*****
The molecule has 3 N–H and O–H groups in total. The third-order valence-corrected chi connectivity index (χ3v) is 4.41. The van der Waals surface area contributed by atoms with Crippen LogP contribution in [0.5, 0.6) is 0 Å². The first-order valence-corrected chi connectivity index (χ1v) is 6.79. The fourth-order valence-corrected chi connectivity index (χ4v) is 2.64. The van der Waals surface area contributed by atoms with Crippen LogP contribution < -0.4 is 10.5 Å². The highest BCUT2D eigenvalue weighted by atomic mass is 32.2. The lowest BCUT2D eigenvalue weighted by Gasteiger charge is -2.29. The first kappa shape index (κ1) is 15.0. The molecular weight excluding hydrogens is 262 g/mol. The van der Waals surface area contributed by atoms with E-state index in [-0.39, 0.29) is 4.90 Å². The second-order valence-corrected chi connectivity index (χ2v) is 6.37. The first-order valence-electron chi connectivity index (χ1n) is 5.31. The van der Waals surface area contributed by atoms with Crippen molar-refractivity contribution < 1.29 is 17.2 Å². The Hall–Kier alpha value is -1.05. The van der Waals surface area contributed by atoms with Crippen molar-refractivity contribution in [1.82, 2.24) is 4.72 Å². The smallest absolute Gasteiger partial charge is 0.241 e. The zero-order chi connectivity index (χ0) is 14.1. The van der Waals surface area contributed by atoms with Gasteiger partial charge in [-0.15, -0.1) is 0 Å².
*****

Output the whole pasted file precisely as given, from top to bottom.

The molecule has 3 N–H and O–H groups in total. The third-order valence-corrected chi connectivity index (χ3v) is 4.41. The van der Waals surface area contributed by atoms with Crippen LogP contribution in [0.5, 0.6) is 0 Å². The first-order valence-corrected chi connectivity index (χ1v) is 6.79. The fourth-order valence-corrected chi connectivity index (χ4v) is 2.64. The van der Waals surface area contributed by atoms with Crippen LogP contribution < -0.4 is 10.5 Å². The highest BCUT2D eigenvalue weighted by atomic mass is 32.2. The lowest BCUT2D eigenvalue weighted by Gasteiger charge is -2.29. The first kappa shape index (κ1) is 15.0. The molecular weight excluding hydrogens is 262 g/mol. The van der Waals surface area contributed by atoms with E-state index in [-0.39, 0.29) is 4.90 Å². The second-order valence-corrected chi connectivity index (χ2v) is 6.37. The first-order valence-electron chi connectivity index (χ1n) is 5.31. The van der Waals surface area contributed by atoms with Crippen molar-refractivity contribution < 1.29 is 17.2 Å². The Hall–Kier alpha value is -1.05. The van der Waals surface area contributed by atoms with Crippen molar-refractivity contribution in [1.82, 2.24) is 4.72 Å². The smallest absolute Gasteiger partial charge is 0.241 e. The zero-order chi connectivity index (χ0) is 14.1. The van der Waals surface area contributed by atoms with Gasteiger partial charge in [-0.15, -0.1) is 0 Å².